Charles Proxy on iOS

Problem: You have an app that interacts with the cloud and you would like to know (or figure out) what type of communications occur between the client and the backend.

4 years ago

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Problem: You have an app that interacts with the cloud and you would like to know (or figure out) what type of communications occur between the client and the backend.

Entering Charles Proxy a wonderful app (free trial then buy) that allows you to monitor communications from your desktop while a native (or Safari) app is interacting outside of its container.

It should be straightforward on how to setup the whole thing but eventually, it is not, therefore, this post is for myself in the case in future I will forget how to do it or for your next you that struggles to put two and two together.

Here is how it works

  1. Install Charles on your desktop
  2. Trust Charle’s CA root certificate
  3. From your iOS device visit a special URL that downloads a dynamically generated (trusted) root certificate
  4. Trust that certificate into your iOS settings
  5. Set up your iOS device to point to your local proxy (Charles on desktop_
  6. Launch Charles on the desktop
  7. Your communications are now captured and sent to Charles’s app

Once it is all done, for future capture you only need to set the proxy on the phone for the current connection. Unless, of course, you have a new phone or reset the previous image of the phone.

It is basically what is called the man in the middle technique. That is necessary otherwise you would not be able to read in plain text encrypted communications, which most (decent) apps employ when communicating with their backends. This system can be wrongly used but in this case, you know what you are doing and for what reason and you are doing it on your devices, right!?! ^_^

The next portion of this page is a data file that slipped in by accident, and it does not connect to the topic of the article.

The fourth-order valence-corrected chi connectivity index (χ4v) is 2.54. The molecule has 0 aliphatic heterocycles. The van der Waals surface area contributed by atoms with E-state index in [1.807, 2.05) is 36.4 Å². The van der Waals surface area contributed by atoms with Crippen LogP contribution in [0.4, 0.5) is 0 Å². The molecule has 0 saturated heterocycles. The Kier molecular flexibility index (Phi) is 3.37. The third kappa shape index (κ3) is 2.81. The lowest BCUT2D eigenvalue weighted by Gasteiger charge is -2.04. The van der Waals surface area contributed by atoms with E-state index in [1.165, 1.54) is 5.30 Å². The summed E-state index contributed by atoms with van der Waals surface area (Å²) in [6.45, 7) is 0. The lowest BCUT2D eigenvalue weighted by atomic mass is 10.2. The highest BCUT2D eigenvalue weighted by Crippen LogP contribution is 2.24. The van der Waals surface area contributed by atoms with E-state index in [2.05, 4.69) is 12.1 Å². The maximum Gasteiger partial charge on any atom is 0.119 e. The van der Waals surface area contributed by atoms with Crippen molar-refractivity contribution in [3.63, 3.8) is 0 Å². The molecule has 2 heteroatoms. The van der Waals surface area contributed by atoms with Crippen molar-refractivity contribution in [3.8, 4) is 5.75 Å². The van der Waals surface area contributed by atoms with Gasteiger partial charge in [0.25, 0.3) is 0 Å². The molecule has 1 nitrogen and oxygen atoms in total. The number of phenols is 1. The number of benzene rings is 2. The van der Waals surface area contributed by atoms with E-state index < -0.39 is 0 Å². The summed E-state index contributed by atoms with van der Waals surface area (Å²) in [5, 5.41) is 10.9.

In order to view SSL communications as plain text, instead of your browser seeing the server’s certificate, Charles dynamically generates a certificate for the server and signs it with its own root certificate (the Charles CA Certificate). Charles receives the server’s certificate, while your browser receives Charles’s certificate.

So you need to install Charles as CA to set it as trusted. The way to install it varies between browsers and operating systems, below I am explaining it for Mac and iOS workflow. I don’t think it will change much for other platforms though.


  1. Install Charles from here.
  2. Launch it and head to the menu Proxy
  3. Select SSL Proxying Settings
  4. Click add
  5. Once there, instruct the system that you want to capture everything (vs filtering just some specific content). You can use a wildcard character


Through the menu Help of Charles

  1. Install Charles Root Certificate
  2. Trust it (via Keychain app) the certificate. That means to open the Keychain app, search for Charles, double click on the certificate and change the trust level

At this point your desktop configuration is completed.
Let’s move on to your client (iOS) side, here is the recipe for that.

  1. Open Safari and visit this url:
  2. Setup a proxy on iOS so that it points to your machine.
  3. Trust the certificate in the certificate store

Let's do it.


  1. Go to the iOS wifi settings and select configure proxy for your current active wifi.
  2. Select manual and enter the IP address of your mac and port (8888) for the proxy.


Download the certificate that Charles will generate for you once the request is made. Make sure that Charles is running on your desktop.


Starting from iOS 10.3 SSL trust for the certificate has to be turned on intentionally by the user for the manually installed certificate profiles in iOS so go to :

Under Enable, full trust for root certificates turn on trust for the certificate

Congratulations you can now enjoy spying your own stuff.

You can do the same with the iOS simulator and this well made youtube video tells you all the stories about that.

Mario Esposito

Published 4 years ago